Read More The education category takes into account requirements and restrictions for private and homeschools.
 Edufree See State
change 0 from 2012

Rankings - Education

1. Arizona 2. Indiana 3. Florida 4. Georgia 5. Louisiana 6. North Carolina 7. Virginia 8. New Hampshire 9. Rhode Island 10. Oklahoma 11. Pennsylvania 12. Iowa 13. Wisconsin 14. Vermont 15. Illinois 16. Ohio 17. Minnesota
18. South Carolina 19. Utah 20. Mississippi 21. Alabama 22. Kansas 23. Idaho 24. Montana 25. Missouri 26. New Jersey 27. Arkansas 28. Texas 29. Colorado 30. Delaware 31. Oregon 32. Kentucky 33. New Mexico 34. California
35. Alaska 36. New York 37. Connecticut 38. Hawaii 39. West Virginia 40. Massachusetts 41. Maine 42. Wyoming 43. South Dakota 44. Tennessee 45. Nebraska 46. Michigan 47. North Dakota 48. Washington 49. Nevada 50. Maryland

Freedom in the 50 States

Personalize the Ranking

We happily concede that different people value aspects of freedom differently. You can personalize the ranking and pick and choose which aspects of freedom you value and see how the states stack up.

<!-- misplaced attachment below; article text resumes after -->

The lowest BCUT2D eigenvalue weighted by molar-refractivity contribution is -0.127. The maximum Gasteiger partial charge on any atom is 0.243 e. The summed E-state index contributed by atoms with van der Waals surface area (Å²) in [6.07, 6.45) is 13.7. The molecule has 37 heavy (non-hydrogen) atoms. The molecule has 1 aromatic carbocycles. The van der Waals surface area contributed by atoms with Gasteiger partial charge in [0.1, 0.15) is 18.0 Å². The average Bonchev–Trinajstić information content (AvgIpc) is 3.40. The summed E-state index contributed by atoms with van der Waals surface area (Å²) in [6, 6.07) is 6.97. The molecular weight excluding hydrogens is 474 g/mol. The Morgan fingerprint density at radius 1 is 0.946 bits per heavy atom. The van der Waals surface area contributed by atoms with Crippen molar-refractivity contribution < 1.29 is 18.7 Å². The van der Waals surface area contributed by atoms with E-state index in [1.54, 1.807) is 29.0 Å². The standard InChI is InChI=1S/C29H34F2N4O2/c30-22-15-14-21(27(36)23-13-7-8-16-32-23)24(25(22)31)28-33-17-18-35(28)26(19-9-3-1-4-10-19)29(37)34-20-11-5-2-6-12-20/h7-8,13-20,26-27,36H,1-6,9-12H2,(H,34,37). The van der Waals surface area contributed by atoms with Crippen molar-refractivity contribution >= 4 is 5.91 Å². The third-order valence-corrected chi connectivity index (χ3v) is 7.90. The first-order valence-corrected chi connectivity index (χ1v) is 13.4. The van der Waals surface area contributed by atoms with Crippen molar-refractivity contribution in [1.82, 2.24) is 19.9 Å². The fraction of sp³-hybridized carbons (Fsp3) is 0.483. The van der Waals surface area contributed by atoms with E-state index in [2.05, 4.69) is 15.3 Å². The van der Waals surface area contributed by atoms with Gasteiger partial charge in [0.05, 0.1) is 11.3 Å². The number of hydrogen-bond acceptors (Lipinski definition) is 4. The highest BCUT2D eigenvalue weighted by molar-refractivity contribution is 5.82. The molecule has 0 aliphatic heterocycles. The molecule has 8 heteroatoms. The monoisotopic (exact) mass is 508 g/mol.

Get started

How the Rankings Are Calculated

We score all 50 states on over 200 policies encompassing fiscal policy, regulatory policy, and personal freedom. We weight public policies according to the estimated costs that government restrictions on freedom impose on their victims.

More on how it's calculated

The Authors

William P. Ruger Picture

William P. Ruger

William P. Ruger is Vice President of Policy and Research at the Charles Koch Institute and Charles Koch Foundation. Ruger is the author of the biography Milton Friedman and a coauthor of The State of Texas: Government, Politics, and Policy. His work has been published in International Studies Quarterly, State Politics and Policy Quarterly, Armed Forces and Society, and other outlets. Ruger earned an AB from the College of William and Mary and a PhD in politics from Brandeis University. He is a veteran of the war in Afghanistan.

Jason Sorens Picture

Jason Sorens

Jason Sorens is Lecturer in the Department of Government at Dartmouth College. His primary research interests include fiscal federalism, public policy in federal systems, secessionism, and ethnic politics. His work has been published in International Studies Quarterly, Comparative Political Studies, Journal of Peace Research, State Politics and Policy Quarterly, and other academic journals, and his book Secessionism: Identity, Interest, and Strategy was published by McGill-Queen’s University Press in 2012. Sorens received his BA in economics and philosophy, with honors, from Washington and Lee University and his PhD in political science from Yale University.